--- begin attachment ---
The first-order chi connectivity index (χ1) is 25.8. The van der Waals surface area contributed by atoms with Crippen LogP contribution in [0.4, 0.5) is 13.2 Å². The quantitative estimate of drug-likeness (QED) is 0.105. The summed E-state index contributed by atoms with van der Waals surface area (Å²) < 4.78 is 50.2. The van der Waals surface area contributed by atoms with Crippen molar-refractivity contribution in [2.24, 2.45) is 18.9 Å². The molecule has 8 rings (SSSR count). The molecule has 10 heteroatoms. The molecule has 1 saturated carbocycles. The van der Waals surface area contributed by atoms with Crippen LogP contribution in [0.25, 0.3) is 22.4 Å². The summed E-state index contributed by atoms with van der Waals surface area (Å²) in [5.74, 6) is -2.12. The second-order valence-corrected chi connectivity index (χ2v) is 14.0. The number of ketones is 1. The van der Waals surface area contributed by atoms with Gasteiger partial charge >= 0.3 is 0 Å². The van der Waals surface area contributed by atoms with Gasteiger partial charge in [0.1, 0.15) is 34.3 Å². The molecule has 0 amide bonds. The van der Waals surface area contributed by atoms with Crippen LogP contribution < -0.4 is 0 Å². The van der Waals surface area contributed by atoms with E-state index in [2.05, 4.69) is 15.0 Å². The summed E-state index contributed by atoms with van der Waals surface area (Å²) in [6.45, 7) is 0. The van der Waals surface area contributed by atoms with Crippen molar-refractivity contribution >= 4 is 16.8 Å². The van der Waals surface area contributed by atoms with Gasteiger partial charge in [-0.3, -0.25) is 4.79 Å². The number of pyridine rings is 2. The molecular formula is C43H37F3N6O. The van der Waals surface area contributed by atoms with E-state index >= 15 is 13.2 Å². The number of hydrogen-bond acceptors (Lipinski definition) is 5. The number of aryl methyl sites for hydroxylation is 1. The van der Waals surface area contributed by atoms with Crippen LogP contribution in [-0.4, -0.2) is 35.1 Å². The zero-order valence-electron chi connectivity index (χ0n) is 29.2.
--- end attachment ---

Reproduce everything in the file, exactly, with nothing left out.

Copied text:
The first-order chi connectivity index (χ1) is 25.8. The van der Waals surface area contributed by atoms with Crippen LogP contribution in [0.4, 0.5) is 13.2 Å². The quantitative estimate of drug-likeness (QED) is 0.105. The summed E-state index contributed by atoms with van der Waals surface area (Å²) < 4.78 is 50.2. The van der Waals surface area contributed by atoms with Crippen molar-refractivity contribution in [2.24, 2.45) is 18.9 Å². The molecule has 8 rings (SSSR count). The molecule has 10 heteroatoms. The molecule has 1 saturated carbocycles. The van der Waals surface area contributed by atoms with Crippen LogP contribution in [0.25, 0.3) is 22.4 Å². The summed E-state index contributed by atoms with van der Waals surface area (Å²) in [5.74, 6) is -2.12. The second-order valence-corrected chi connectivity index (χ2v) is 14.0. The number of ketones is 1. The van der Waals surface area contributed by atoms with Gasteiger partial charge >= 0.3 is 0 Å². The van der Waals surface area contributed by atoms with Gasteiger partial charge in [0.1, 0.15) is 34.3 Å². The molecule has 0 amide bonds. The van der Waals surface area contributed by atoms with Crippen LogP contribution < -0.4 is 0 Å². The van der Waals surface area contributed by atoms with E-state index in [2.05, 4.69) is 15.0 Å². The summed E-state index contributed by atoms with van der Waals surface area (Å²) in [6.45, 7) is 0. The van der Waals surface area contributed by atoms with Crippen molar-refractivity contribution >= 4 is 16.8 Å². The van der Waals surface area contributed by atoms with Gasteiger partial charge in [-0.3, -0.25) is 4.79 Å². The number of pyridine rings is 2. The molecular formula is C43H37F3N6O. The van der Waals surface area contributed by atoms with E-state index >= 15 is 13.2 Å². The number of hydrogen-bond acceptors (Lipinski definition) is 5. The number of aryl methyl sites for hydroxylation is 1. The van der Waals surface area contributed by atoms with Crippen LogP contribution in [-0.4, -0.2) is 35.1 Å². The zero-order valence-electron chi connectivity index (χ0n) is 29.2.